Omnipoint Corporation; Linda Genth v. Zoning Hearing Board of Pine Grove Township; Bob Pankake, in His Capacity As Zoning Officer for Pine Grove Township;zoning Hearing Board of Pine Grove Township, Schuylkill County, Pennsylvania and Bob Pankake, Appellants, 181 F.3d 403 (3d Cir. 1999)Annotate this Case
On Appeal from the United States District Court for the Eastern District of Pennsylvania D.C. Civil Action No. 97-cv-07088 (Honorable Franklin S. Van Antwerpen)L. Rostaing Tharaud, Esquire (argued) Marshall, Dennehey, Warner, Coleman & Goggin 1845 Walnut Street Philadelphia, Pennsylvania 19103 Attorney for Appellants
Linus E. Fenicle, Esquire (argued) Reager & Adler 2331 Market Street Camp Hill, Pennsylvania 17011 Attorney for Appellees
Before: Scirica, Roth and McKAY,* Circuit Judges
OPINION OF THE COURT
Scirica, Circuit Judge.
In this case brought under the Telecommunications Act of 1996, P.L. 104-104, 110 Stat. 56 (codified in scattered sections of 15 and 47 U.S.C.), the issue is whether the District Court properly found that the denial of a special exception under the Pennsylvania Municipalities Planning Code, Pa. Stat. Ann., tit. 53, § 10909.1(6) (West 1997), to build a tower for transmission of wireless telephone signals was not supported by substantial evidence as required by the Telecommunications Act § 704(a), 47 U.S.C.A. § 332(c) (7) (B) (iii) (West Supp. 1999). We will affirm.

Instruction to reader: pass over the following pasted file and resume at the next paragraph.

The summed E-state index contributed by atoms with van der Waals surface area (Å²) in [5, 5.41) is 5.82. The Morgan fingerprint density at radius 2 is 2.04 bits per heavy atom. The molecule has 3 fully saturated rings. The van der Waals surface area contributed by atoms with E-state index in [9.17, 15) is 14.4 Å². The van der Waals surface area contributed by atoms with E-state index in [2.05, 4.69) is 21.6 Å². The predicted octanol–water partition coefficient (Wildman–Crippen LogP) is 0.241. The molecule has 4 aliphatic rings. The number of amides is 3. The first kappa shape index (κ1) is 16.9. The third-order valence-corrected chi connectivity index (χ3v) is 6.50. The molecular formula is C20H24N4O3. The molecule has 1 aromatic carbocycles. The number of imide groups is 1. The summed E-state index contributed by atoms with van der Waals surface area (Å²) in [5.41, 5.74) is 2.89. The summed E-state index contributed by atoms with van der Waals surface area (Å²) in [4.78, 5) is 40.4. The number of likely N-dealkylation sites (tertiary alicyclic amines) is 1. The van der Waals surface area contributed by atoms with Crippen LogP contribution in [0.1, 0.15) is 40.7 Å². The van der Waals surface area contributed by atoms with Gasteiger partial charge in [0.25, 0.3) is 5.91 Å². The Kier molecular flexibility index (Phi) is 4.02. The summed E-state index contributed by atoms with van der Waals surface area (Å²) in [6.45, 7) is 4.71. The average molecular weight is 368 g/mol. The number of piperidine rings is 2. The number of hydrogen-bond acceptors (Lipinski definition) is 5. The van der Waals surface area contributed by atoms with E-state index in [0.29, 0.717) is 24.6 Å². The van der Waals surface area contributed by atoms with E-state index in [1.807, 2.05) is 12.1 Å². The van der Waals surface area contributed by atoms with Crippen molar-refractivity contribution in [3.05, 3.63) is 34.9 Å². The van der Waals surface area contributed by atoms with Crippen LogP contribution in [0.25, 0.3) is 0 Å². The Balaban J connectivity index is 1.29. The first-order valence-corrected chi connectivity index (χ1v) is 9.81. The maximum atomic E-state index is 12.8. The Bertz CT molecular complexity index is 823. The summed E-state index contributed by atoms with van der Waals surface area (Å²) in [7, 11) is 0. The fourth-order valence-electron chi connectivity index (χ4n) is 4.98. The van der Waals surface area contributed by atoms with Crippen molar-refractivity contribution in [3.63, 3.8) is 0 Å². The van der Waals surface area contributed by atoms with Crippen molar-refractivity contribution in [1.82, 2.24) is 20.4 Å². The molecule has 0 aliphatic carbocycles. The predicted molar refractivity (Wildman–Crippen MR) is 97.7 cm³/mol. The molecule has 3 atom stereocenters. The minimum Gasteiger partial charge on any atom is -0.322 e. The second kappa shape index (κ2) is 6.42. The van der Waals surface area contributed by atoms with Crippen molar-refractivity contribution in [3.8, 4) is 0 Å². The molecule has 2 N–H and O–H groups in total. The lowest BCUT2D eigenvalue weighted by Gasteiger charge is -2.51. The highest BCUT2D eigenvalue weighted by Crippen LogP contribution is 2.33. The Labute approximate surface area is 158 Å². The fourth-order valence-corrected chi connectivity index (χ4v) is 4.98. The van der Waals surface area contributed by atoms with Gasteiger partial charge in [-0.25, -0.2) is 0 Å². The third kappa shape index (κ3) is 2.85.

* On June 30, 1997, Omnipoint, a major wireless telephone service provider,1 applied to the Zoning Hearing Board of Pine Grove Township in Schuylkill County, Pennsylvania for a special exception permitting Omnipoint to build a 114-foot monopole2 on property located in a sparsely populated, mountainous region of the township. The Board held hearings on Omnipoint's application on August 14, 1997 and September 11, 1997. At the hearings, Omnipoint was represented by Lee Woodmansee of JM Consulting Group, who testified the proposed site "is surrounded by large 80, 90 foot trees, in my estimation" and therefore that the monopole would "probably" be visible only to neighbors more than 600 feet away. Woodmansee estimated that the nearest neighbor's residence was 500 feet from the proposed site. Although Woodmansee believed there were studies generally showing no adverse effect of towers such as the proposed monopole on the values of adjoining properties, JM Consulting had conducted no study in this instance. Several local residents questioned Woodmansee about the visibility of the tower, its effects on property values, and especially health threats associated with its radio emissions. David Ravegun, a neighboring property owner, testified that he estimated the trees in the area to be approximately 60 feet in height. As a result, he believed the tower would be visible from his property, especially in winter, and therefore would hurt his property value. He also testified, allegedly on the basis of a classified report to which he had access, that the tower's high intensity radio transmissions would be harmful to neighbors' health. Ten other neighboring property owners represented they would offer testimony substantially similar to Ravegun's.